The best thing is the ability to open people’s minds to new ways of thinking. I used to tell undergraduate students that my aim is: when you talk to someone in a pub 10 years from now on some global issue, the minds of those people will be changed because of what I have told you today. You should carry with you a way of thinking that influences those around you. It is a privilege to be able to say that to students.

The worst part of my job is the increasing managerialism that is creeping in. Sometimes I feel that we spend more time talking about our institutions and our workplace than about what matters – students, research and so on.


Xiangqian Jiang has been appointed to the Royal Academy of Engineering/Renishaw chair in precision metrology. Professor Jiang, who holds a similar professorship at the University of Huddersfield, will use the chair to support the future of manufacturing. She will focus specifically on metrology – the precise measurement and verification of items passing through the production process. “I am very honoured to be appointed to such a prestigious chair and delighted to be able to work closely with Renishaw, a world-leading engineering and scientific technology company, and the Royal Academy of Engineering to challenge formidable barriers in today’s measurement technologies,” Professor Jiang said. “Under this research sponsorship, the next generation of embedded metrology technologies will be explored, generated and then integrated into manufacturing systems and platforms.”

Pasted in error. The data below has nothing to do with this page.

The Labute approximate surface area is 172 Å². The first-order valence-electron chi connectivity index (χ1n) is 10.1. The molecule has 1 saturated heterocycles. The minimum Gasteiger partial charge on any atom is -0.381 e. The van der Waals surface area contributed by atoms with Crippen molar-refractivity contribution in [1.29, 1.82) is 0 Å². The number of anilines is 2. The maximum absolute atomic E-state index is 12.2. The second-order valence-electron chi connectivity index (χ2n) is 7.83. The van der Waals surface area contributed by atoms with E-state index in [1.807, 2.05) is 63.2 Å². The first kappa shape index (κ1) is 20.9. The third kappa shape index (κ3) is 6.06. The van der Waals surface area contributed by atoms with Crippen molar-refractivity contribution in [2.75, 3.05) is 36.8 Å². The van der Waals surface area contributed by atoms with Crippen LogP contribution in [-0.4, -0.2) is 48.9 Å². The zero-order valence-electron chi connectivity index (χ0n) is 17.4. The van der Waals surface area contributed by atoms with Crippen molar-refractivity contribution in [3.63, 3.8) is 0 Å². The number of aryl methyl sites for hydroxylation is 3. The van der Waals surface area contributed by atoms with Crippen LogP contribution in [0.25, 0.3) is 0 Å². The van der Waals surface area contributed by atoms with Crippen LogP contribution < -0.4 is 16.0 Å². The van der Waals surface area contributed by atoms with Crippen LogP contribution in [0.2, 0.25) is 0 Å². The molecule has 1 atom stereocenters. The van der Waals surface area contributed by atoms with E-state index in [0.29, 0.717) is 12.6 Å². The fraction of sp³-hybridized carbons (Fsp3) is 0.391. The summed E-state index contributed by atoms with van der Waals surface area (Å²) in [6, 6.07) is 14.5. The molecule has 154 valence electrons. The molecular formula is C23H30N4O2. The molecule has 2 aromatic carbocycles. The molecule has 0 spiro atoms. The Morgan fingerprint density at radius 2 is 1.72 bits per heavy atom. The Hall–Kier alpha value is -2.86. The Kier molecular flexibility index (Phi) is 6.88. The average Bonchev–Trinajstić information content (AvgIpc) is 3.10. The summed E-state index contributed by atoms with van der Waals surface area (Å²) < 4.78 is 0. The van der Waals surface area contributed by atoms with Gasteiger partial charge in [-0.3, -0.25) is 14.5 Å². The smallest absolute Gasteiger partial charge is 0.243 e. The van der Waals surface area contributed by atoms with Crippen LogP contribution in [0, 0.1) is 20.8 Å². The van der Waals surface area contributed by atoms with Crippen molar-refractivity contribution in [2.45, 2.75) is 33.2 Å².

Sarah Prescott has been appointed principal of University College Dublin’s College of Arts and Humanities. Professor Prescott is currently director of the Institute of Literature, Languages and Creative Arts and professor of English literature at Aberystwyth University. She takes up her new role in September. Her main teaching and research focuses are 18th-century studies, including Welsh writing in English, and women’s writing from Ireland, Scotland and Wales.

The University of Law has appointed Jason O’Malley as director of apprenticeships and new business.

Ehud Hrushovski, professor of mathematics at the Hebrew University of Jerusalem, has been appointed professor of mathematical logic at the University of Oxford with effect from 1 October. He will be a fellow of Merton College.

Michael Ignatieff has been elected the fifth president and rector of the Central European University.


Print headline: HE & me